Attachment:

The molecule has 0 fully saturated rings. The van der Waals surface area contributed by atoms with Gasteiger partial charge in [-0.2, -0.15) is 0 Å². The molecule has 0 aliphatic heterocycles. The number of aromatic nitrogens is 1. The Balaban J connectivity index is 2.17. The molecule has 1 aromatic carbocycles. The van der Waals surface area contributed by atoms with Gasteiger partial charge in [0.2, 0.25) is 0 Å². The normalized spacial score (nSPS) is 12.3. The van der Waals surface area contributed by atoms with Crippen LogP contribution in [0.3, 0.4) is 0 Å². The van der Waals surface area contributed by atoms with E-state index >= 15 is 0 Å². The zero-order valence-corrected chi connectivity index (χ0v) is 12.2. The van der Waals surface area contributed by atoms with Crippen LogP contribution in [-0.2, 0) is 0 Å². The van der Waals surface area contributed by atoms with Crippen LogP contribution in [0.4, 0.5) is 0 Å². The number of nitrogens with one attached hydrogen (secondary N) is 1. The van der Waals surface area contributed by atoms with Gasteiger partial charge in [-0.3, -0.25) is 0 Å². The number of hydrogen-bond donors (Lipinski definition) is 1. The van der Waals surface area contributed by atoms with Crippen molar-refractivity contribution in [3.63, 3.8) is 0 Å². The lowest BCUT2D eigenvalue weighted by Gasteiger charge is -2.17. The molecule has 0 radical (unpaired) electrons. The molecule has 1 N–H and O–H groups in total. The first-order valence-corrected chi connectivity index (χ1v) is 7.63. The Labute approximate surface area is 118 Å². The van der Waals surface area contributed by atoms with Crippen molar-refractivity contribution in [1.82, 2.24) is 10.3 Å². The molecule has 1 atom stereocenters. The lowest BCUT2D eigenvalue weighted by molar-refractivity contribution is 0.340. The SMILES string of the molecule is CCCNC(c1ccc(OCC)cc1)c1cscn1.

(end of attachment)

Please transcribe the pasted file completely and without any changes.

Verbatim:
The molecule has 0 fully saturated rings. The van der Waals surface area contributed by atoms with Gasteiger partial charge in [-0.2, -0.15) is 0 Å². The molecule has 0 aliphatic heterocycles. The number of aromatic nitrogens is 1. The Balaban J connectivity index is 2.17. The molecule has 1 aromatic carbocycles. The van der Waals surface area contributed by atoms with Gasteiger partial charge in [0.2, 0.25) is 0 Å². The normalized spacial score (nSPS) is 12.3. The van der Waals surface area contributed by atoms with Crippen LogP contribution in [0.3, 0.4) is 0 Å². The van der Waals surface area contributed by atoms with E-state index >= 15 is 0 Å². The zero-order valence-corrected chi connectivity index (χ0v) is 12.2. The van der Waals surface area contributed by atoms with Crippen LogP contribution in [-0.2, 0) is 0 Å². The van der Waals surface area contributed by atoms with Crippen LogP contribution in [0.4, 0.5) is 0 Å². The number of nitrogens with one attached hydrogen (secondary N) is 1. The van der Waals surface area contributed by atoms with Gasteiger partial charge in [-0.3, -0.25) is 0 Å². The number of hydrogen-bond donors (Lipinski definition) is 1. The van der Waals surface area contributed by atoms with Crippen molar-refractivity contribution in [3.63, 3.8) is 0 Å². The lowest BCUT2D eigenvalue weighted by Gasteiger charge is -2.17. The molecule has 0 radical (unpaired) electrons. The molecule has 1 N–H and O–H groups in total. The first-order valence-corrected chi connectivity index (χ1v) is 7.63. The Labute approximate surface area is 118 Å². The van der Waals surface area contributed by atoms with Crippen molar-refractivity contribution in [1.82, 2.24) is 10.3 Å². The molecule has 1 atom stereocenters. The lowest BCUT2D eigenvalue weighted by molar-refractivity contribution is 0.340. The SMILES string of the molecule is CCCNC(c1ccc(OCC)cc1)c1cscn1.